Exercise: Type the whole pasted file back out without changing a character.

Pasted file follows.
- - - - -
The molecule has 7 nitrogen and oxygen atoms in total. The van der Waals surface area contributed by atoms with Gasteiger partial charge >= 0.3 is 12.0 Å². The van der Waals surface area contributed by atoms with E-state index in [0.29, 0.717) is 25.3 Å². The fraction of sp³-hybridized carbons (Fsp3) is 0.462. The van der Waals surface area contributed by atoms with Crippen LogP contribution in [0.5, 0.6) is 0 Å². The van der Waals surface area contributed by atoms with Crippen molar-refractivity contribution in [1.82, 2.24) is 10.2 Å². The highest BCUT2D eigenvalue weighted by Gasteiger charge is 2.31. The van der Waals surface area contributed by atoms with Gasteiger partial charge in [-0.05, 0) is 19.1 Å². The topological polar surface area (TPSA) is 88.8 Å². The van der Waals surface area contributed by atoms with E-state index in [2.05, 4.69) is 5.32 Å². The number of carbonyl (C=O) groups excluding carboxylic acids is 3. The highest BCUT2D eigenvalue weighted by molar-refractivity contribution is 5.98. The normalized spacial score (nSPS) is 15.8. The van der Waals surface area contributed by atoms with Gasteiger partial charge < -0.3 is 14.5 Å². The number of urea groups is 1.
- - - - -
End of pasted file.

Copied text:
The molecule has 7 nitrogen and oxygen atoms in total. The van der Waals surface area contributed by atoms with Gasteiger partial charge >= 0.3 is 12.0 Å². The van der Waals surface area contributed by atoms with E-state index in [0.29, 0.717) is 25.3 Å². The fraction of sp³-hybridized carbons (Fsp3) is 0.462. The van der Waals surface area contributed by atoms with Crippen LogP contribution in [0.5, 0.6) is 0 Å². The van der Waals surface area contributed by atoms with Crippen molar-refractivity contribution in [1.82, 2.24) is 10.2 Å². The highest BCUT2D eigenvalue weighted by Gasteiger charge is 2.31. The van der Waals surface area contributed by atoms with Gasteiger partial charge in [-0.05, 0) is 19.1 Å². The topological polar surface area (TPSA) is 88.8 Å². The van der Waals surface area contributed by atoms with E-state index in [2.05, 4.69) is 5.32 Å². The number of carbonyl (C=O) groups excluding carboxylic acids is 3. The highest BCUT2D eigenvalue weighted by molar-refractivity contribution is 5.98. The normalized spacial score (nSPS) is 15.8. The van der Waals surface area contributed by atoms with Gasteiger partial charge < -0.3 is 14.5 Å². The number of urea groups is 1.